Please be mindful that the eastside qualifier did not use the most current ruleset. There are players here that will not have any gameplay experience with the current ruleset until after NA's. Please do not forget about us and move too far forward until we have our chance with these rules enforced. This is not a stab at the NAH, I am very satisfied with how the ruleset reads and I look forward to tournament experience with v3.3.

You have to go out of town to get inside jokes.

should't there be a rule saying that there are three players to a team?

also something against standing next to the boards in the middle of the court, where you have to tap, thus avoiding someone else tapping... I have never seen this used but if two people go tap, one might linger around a bit to delay the other player...

if i was reffing and i saw someone making the effort thats what counts. i feel a dab is to remove yourself from the play/advantage for a bit. holding someone up shouldn't be an issue. but really i think this should be addressed. i've been in games where players just ride to the tap out and don't actually tap and return to play. i've never been bothered too much, because they have took themselves out of play. but i've heard mention of it as being sort of lazy.

As far as process to wrap this up goes...

Internet polling or voting has really big downsides.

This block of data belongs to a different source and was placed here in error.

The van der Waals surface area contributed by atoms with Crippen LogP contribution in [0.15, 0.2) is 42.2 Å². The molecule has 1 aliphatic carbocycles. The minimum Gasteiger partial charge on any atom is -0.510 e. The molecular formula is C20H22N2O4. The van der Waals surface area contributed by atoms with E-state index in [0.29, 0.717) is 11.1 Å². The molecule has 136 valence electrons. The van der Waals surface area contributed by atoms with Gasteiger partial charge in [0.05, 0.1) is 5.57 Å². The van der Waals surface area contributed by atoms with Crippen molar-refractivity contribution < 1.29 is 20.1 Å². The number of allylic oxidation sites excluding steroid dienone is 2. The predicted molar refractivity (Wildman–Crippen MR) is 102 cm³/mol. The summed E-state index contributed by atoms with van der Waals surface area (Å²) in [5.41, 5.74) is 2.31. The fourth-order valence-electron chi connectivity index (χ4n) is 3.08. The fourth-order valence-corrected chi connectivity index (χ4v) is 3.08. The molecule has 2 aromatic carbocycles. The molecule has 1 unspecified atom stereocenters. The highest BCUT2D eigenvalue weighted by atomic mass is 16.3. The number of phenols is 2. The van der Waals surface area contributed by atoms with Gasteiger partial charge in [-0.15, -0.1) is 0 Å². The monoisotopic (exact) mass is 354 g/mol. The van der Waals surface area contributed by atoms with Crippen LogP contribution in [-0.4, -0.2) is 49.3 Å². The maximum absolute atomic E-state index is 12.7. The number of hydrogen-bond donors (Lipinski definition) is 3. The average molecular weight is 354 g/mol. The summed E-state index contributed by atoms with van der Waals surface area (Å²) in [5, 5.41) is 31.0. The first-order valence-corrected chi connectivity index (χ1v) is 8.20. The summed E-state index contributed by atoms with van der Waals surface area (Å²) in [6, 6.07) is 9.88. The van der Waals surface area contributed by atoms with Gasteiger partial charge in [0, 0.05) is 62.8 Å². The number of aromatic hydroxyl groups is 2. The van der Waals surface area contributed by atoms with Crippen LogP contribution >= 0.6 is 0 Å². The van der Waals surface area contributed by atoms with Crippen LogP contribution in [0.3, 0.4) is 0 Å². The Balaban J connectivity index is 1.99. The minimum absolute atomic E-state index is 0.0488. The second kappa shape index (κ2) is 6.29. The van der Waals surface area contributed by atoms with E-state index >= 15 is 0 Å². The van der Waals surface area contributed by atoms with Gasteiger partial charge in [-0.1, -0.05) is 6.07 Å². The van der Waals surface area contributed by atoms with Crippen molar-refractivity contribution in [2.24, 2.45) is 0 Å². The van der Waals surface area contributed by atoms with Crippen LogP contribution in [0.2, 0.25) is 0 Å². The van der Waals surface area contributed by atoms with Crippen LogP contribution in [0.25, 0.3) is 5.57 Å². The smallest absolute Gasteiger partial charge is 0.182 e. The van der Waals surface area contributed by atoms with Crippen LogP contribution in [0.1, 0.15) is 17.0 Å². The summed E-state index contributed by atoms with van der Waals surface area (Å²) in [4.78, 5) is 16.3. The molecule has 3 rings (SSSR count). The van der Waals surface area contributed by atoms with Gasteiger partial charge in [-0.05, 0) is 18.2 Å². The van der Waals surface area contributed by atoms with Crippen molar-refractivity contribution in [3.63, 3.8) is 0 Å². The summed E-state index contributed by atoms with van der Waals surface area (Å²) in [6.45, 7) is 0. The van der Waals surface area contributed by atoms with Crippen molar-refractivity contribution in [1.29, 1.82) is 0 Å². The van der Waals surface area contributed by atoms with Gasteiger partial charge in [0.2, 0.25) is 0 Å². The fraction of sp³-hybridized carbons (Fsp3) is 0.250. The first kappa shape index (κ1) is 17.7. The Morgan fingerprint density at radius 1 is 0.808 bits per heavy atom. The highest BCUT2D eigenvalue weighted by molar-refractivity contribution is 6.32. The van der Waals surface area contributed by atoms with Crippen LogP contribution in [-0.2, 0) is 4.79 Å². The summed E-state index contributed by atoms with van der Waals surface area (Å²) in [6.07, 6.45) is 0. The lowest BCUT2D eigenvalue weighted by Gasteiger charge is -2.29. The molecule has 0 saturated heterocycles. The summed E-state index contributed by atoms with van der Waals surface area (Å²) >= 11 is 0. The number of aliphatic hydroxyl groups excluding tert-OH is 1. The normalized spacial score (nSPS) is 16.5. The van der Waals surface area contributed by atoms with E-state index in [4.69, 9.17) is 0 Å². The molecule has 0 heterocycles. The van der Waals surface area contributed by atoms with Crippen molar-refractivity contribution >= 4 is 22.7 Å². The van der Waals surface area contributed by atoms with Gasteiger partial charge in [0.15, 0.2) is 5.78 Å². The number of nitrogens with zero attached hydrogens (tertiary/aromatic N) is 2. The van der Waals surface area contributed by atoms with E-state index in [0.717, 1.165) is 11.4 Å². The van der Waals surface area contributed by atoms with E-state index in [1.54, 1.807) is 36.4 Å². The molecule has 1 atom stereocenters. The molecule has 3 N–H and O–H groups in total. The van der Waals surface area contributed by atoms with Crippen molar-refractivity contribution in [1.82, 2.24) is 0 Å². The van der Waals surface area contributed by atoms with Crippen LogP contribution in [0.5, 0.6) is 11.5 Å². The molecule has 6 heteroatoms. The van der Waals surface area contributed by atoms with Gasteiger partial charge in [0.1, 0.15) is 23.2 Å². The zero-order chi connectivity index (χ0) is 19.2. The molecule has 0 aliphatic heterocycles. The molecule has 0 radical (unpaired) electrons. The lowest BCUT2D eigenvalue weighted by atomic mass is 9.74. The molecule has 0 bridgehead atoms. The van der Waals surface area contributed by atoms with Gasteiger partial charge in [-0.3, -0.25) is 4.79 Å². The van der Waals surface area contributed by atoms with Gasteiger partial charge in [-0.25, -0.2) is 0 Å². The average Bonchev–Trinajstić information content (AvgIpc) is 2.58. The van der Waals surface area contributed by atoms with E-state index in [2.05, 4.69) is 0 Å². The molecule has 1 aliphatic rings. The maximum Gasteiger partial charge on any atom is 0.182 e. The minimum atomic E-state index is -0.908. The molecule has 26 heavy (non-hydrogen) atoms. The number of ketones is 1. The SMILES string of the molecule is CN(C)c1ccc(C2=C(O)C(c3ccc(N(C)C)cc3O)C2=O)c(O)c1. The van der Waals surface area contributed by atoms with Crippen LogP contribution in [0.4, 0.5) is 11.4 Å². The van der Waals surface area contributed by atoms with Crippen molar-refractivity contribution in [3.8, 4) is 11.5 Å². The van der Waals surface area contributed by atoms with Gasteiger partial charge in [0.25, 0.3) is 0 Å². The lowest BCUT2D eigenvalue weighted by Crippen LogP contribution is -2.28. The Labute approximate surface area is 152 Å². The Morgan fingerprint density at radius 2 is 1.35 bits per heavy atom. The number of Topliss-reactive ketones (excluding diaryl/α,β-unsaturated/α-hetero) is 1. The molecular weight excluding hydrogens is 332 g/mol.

Perhaps the lead refs from the qualifiers, LA and BM could be asked to review/edit the next draft and reach a consensus before it becomes public. Those people are clearly trusted authorities, as much as that exists in bike polo. They've put in hours on the court with a whistle. It also provides for rep across NA.

I'll be happy to help with that process (organize materials, take notes, send emails, host conf calls) as needed.

Your suggestion is in some ways what has been happening for the last couple of years. This current attempt is to include the public with greater transparency as opposed to closed door solutions. While I would be happy to engage in rule discussions outside of the internet I would also like to see everyone who is interested in being involved have the chance to do that.

At risk of dwelling on the past, what are your thoughts on why we're having to go through this a few months after those rules were declared official for 2013?

For what it's worth, Jeff Boyd was the lead ref in Phoenix 2011 and 2012. I know he's smart and passionate and very reasonable. Dillman had the job in my region this year. If those guys endorse a set of rules I would feel confident they're good rules.

Getting everyone's opinion generates a lot of noise. The people who ref and officiate tournaments are the people who matter. To me at least.